stuffs, whereas the original bill pro
vided control of all necessaries of life
was charged In a minority report
today by Haugen of Iowa, a member
of the House Agriculture Committee.
Haugen's report Is the first of what
Is expected to be a series of minority
reports. Young of Texas, who opposes
the bill In any form, may file a minor
Ity report tomorrow Ward of New
York and Wilson of Illinois also may
file minority reports. All will oppose
the bill, as It stands, on the floor
Farmers, Haugen's report charged,
must bear all the burdens of food con
trol If the bill Is passed In Its present
form. This, he said, la unfair.
"Why single out principally the
food producer? it does not seem fair,
and I am opposed to singling out for
the slaughter the farmer, who re
celves, according to agriculture de
partment experts, on an average, only
$02 In food, rent, fuel, and cash an
nually for his jear'a work, which In
eludes the sertices of 4.6 persons."
"If the bill Is. as alleged. In the In
terest of the consumer," Haugen con
cluded, "to reduce the high cost of
living, the consumer haa as much
right to contend for reasonable prices
on other necessaries of life as he has
to reasonable prices on things he
eats "
Planning Food Probe,
Plans fur launching a nation-wide
food probe July 1 are being prepird
by the Federal Trade Commission Ap
propriations for this work have ben
made by Congress.
Field agents and experts In everv
rictlon of the country will investi
gate lusts and distribution and the
f. liter entering Into greatly Increas
ed costs of practically all food staples
Cost accounting experts will co-operate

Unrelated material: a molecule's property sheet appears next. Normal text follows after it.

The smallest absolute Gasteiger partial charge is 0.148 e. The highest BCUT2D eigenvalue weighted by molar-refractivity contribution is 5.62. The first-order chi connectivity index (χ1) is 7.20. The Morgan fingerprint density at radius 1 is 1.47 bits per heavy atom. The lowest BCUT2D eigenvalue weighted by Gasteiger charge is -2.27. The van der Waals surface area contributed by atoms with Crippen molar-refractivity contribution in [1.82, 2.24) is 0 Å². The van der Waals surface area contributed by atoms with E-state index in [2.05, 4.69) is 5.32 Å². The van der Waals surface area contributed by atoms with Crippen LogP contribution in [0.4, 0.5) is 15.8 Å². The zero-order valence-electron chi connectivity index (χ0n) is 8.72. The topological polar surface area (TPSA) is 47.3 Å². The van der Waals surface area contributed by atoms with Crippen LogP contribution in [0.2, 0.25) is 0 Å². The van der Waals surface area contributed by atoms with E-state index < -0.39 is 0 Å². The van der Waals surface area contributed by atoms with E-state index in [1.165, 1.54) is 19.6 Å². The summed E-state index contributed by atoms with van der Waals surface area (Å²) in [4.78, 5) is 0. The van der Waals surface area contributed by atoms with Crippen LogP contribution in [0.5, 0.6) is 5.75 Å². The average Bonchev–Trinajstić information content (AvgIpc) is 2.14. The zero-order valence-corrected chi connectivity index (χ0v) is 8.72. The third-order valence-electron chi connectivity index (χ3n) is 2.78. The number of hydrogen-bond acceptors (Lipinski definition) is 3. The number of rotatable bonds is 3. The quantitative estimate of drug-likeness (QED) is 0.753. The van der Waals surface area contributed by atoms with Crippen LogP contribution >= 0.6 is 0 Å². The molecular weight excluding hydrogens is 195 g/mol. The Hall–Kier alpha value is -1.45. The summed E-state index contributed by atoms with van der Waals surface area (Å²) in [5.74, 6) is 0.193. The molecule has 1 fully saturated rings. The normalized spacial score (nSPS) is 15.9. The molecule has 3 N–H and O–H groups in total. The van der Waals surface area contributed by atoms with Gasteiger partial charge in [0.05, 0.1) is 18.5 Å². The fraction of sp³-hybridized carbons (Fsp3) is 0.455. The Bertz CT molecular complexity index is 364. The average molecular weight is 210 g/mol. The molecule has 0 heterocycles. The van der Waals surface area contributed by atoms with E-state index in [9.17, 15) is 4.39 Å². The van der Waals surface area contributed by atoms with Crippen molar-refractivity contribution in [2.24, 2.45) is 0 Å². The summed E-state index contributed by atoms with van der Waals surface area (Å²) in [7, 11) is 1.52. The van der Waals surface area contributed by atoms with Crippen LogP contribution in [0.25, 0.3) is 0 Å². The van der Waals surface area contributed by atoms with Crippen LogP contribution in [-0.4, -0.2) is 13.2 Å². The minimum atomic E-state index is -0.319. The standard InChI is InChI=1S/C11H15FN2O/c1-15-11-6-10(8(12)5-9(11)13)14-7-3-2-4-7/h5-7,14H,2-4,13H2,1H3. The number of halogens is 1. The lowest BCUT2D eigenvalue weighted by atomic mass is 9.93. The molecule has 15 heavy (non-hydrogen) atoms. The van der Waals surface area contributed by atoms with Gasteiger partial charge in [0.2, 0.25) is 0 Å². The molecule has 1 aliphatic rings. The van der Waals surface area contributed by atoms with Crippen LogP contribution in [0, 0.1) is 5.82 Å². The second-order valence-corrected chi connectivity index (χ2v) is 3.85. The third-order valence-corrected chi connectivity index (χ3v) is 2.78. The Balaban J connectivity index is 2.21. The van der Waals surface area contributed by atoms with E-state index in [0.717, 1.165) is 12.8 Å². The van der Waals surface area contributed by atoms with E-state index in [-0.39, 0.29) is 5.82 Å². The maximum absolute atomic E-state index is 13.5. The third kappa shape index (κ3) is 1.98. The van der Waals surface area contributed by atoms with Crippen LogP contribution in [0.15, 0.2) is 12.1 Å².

with the field force Inquiries
Hill be made In every large city .
The Commission ill determine i
whether there is any iconomlc reason
for the general advances In prices or
whelher the food mrn nre merely
"getting all they can" for their prod
The Shipping Hoard today an
nounced the appointment of Alfred
Iluger. of the firm of Huge-. Wilbur
& Guerard. of Charleston. S I', as
admiral!) cminse
for the board
-. lu t talrsau
IIU anil llelurn
Inaiiimore & Ohio June loin i" iin. i
valid returning until July 3rd- Advt. j
Chaplain Conden Asks Police to
Try to Find Banner.
There la a thief In Washington
today who Is either Intensely patri
otic or unusually observant so far
as the market In United States flags
Is concerned.
Some time last night he went to the
lawn of the Unlversallst Church of
Our Father at Thirteenth and L
streets northwest and carried away
a big American flag that members
of the church raised to display their
patriotic fervor.
The Rev. Henry N. Couden. chap
lain of the House of Representatives,
telephoned th. police today that the
flag was missing. Police officials
are Inclined to the belief that the
rise In flag prices or a patriotic spur
might have prompted the Intruder to
carry off Old Glory.
President'sPenStarts War Work
Signing Three-Billion Budget Bill Makes Effect
ive Contracts for Army, Navy,
And Shipping Supplies.
President Wilson today signed the gigantic $3,000,000,000
war budget bill.
The signing of the bill by
greatest single series of contracts signings in world's history,
For weeks, contracts with
country for shoes, uniforms, lumber
in fact all things that ara Immediately
needed by the Government for Its new
armies and enlarged naval establish
ments have awaited the momentous
time when the President would pen his
name to this measure.
Money Is now Immediately available
for fhe great .army, navy, and shipping
work ahead of the Government. Soldiers
and sailor may be paid while in train
ing, and contracts let to great concerns
all over the country may be signed
In fact, as a result of the President
signature on th. historic burget, the pen
today. In Got eminent circles Is once
mora mightier than the sword. It Is be
ing used to conclude contracts for fur
nishing cantonments, munitions, arms.
soldiers and sailors.
.ilfssteaa SsJ-plna? Work ' -8hlpplng
work, which haa been great
ly embarrassed because of uncertainty
over the appropriation ot'JTHU)CO.000 for
the building and buying of all vessels
possibly with the greatest haste can now
go forward.
Defenses of the country. Including tre
mendous work contemplated on the Pan
ama Canal, can now be accomplished.
Supplies held up for lack of funds will
be furnished forthwith.
The great war work can go on with
more Impetus behind 1L
Dr. Enrico Castelli Heads District
Compatriots' Band.
Italians of the District, under the
leadership of Dr. Enrico Castelli. 2025
Q street northwest, have formed the
National Italian Association of Amer